The Access to Knowledge (A2K) movement is a loose collection of civil society groups, governments, and individuals converging on the idea that access to knowledge should be linked to fundamental principles of justice, freedom, and economic development.
The Berlin Declaration on Open Access to Knowledge in the Sciences and Humanities from 2003 is a major declaration reflecting the goals of the movement pertaining to academic publishing.
In October 2004, the Geneva declaration on the future of the World Intellectual Property Organization emerged from a call from Brazil and Argentina for a development agenda for the World Intellectual Property Organization, and was supported by hundreds organizations. Supporters included the Free Software Foundation, with a statement Towards a "World Intellectual Wealth Organisation": Supporting the Geneva Declaration.
One of the proposals of the declaration was to a "call for a Treaty on Access to Knowledge and Technology. The Standing Committee on Patents and the Standing Committee on Copyright and Related Rights should solicit views from member countries and the public on elements of such a treaty".
A shared discussion platform on A2K issues is the mailing list of that name, which was initiated around discussion of the Geneva declaration. A draft "A2K treaty" was later produced. The proposed treaty is intended to ease the transfer of knowledge to developing nations, and to secure the viability of open innovation systems all over the world.
Access to knowledge and science is protected by Article 27 of the Universal Declaration of Human Rights. The article balances the right of access with a right to protection of moral and material interests:
Everyone has the right freely to participate in the cultural life of the community, to enjoy the arts and to share in scientific advancement and its benefits.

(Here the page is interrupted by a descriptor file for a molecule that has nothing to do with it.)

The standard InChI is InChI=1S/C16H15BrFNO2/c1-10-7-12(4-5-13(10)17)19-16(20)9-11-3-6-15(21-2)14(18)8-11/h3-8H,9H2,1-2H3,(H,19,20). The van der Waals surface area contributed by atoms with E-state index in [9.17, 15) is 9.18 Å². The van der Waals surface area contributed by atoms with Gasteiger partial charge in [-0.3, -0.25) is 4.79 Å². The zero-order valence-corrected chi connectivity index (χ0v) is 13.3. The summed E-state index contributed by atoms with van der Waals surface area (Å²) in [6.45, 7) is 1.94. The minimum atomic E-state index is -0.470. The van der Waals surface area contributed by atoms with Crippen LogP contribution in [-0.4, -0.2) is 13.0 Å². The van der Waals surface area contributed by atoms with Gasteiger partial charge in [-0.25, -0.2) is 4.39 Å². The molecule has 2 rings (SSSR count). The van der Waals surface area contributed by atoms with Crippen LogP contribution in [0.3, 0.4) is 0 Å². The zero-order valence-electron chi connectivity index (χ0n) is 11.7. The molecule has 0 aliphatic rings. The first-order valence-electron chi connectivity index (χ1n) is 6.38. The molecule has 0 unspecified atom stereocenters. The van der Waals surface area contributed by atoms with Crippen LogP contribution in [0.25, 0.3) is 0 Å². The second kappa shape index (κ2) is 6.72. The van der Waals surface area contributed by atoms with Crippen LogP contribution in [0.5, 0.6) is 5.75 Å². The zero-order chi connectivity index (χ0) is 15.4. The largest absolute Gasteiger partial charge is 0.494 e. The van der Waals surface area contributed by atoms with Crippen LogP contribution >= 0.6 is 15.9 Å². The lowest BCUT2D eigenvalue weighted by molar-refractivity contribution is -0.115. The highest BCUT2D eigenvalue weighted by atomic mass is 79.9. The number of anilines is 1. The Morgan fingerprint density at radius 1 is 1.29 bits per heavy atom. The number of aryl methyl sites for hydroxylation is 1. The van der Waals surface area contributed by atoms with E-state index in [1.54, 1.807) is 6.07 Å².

Everyone has the right to the protection of the moral and material interests resulting from any scientific, literary or artistic production of which he is the author.
A2K academics argue that "material interests" are not simply equivalent to current intellectual property provisions, not least because these rights are saleable and transferable, and therefore not "inalienable". The right to access is ultimately the more important part of the right. Current levels of IP protection seem out of balance with Article 27, according to A2K theorists:
... in a very real sense, rights delayed are rights denied. Had access to oral rehydration therapy and second-generation vaccine technologies been delayed for twenty years ... three million children would have died. Even for less life-and-death technologies, a twenty-year delay works an immense limitation on enjoyment of the right. For cultural works, the situation is even worse; protection lasts longer than a human lifetime.
CP Tech (now Knowledge Ecology International) say: "the A2K (Access to Knowledge) movement takes concerns with copyright law and other regulations that affect knowledge and places them within an understandable social need and policy platform: access to knowledge goods."
Many different groups refer to the A2K movement. Consumers International is particularly prominent, running a dedicated domain, and defines the movement as:
the umbrella term for a movement that aims to create more equitable public access to the products of human culture and learning. The ultimate objective of the movement is to create a world in which educational and cultural works are accessible to all, and in which consumers and creators alike participate in a vibrant ecosystem of innovation and creativity.
These goals are of interest to a broad coalition of consumer groups, NGOs, activists, Internet users and others. For many of them, coming to grips with the issues involved in the A2K movement can be daunting. These issues, including copyright and patent law reform, open content licensing, and communications rights, often involve legal and technological concepts that even specialists find difficult.